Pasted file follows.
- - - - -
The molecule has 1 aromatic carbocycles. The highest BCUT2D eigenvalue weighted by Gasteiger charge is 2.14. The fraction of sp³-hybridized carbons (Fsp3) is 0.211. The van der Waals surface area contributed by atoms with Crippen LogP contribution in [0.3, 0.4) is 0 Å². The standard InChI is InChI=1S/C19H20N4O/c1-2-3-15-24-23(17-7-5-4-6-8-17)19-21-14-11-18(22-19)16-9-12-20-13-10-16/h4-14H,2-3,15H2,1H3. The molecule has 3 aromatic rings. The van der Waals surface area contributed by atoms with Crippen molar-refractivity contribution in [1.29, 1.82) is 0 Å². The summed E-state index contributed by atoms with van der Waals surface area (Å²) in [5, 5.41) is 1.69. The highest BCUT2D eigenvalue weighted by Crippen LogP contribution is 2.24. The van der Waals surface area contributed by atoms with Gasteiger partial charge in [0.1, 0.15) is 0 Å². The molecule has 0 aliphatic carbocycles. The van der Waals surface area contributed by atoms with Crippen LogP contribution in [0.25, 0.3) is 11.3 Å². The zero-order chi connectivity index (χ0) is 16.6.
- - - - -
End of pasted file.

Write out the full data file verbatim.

The molecule has 1 aromatic carbocycles. The highest BCUT2D eigenvalue weighted by Gasteiger charge is 2.14. The fraction of sp³-hybridized carbons (Fsp3) is 0.211. The van der Waals surface area contributed by atoms with Crippen LogP contribution in [0.3, 0.4) is 0 Å². The standard InChI is InChI=1S/C19H20N4O/c1-2-3-15-24-23(17-7-5-4-6-8-17)19-21-14-11-18(22-19)16-9-12-20-13-10-16/h4-14H,2-3,15H2,1H3. The molecule has 3 aromatic rings. The van der Waals surface area contributed by atoms with Crippen molar-refractivity contribution in [1.29, 1.82) is 0 Å². The summed E-state index contributed by atoms with van der Waals surface area (Å²) in [5, 5.41) is 1.69. The highest BCUT2D eigenvalue weighted by Crippen LogP contribution is 2.24. The van der Waals surface area contributed by atoms with Gasteiger partial charge in [0.1, 0.15) is 0 Å². The molecule has 0 aliphatic carbocycles. The van der Waals surface area contributed by atoms with Crippen LogP contribution in [0.25, 0.3) is 11.3 Å². The zero-order chi connectivity index (χ0) is 16.6.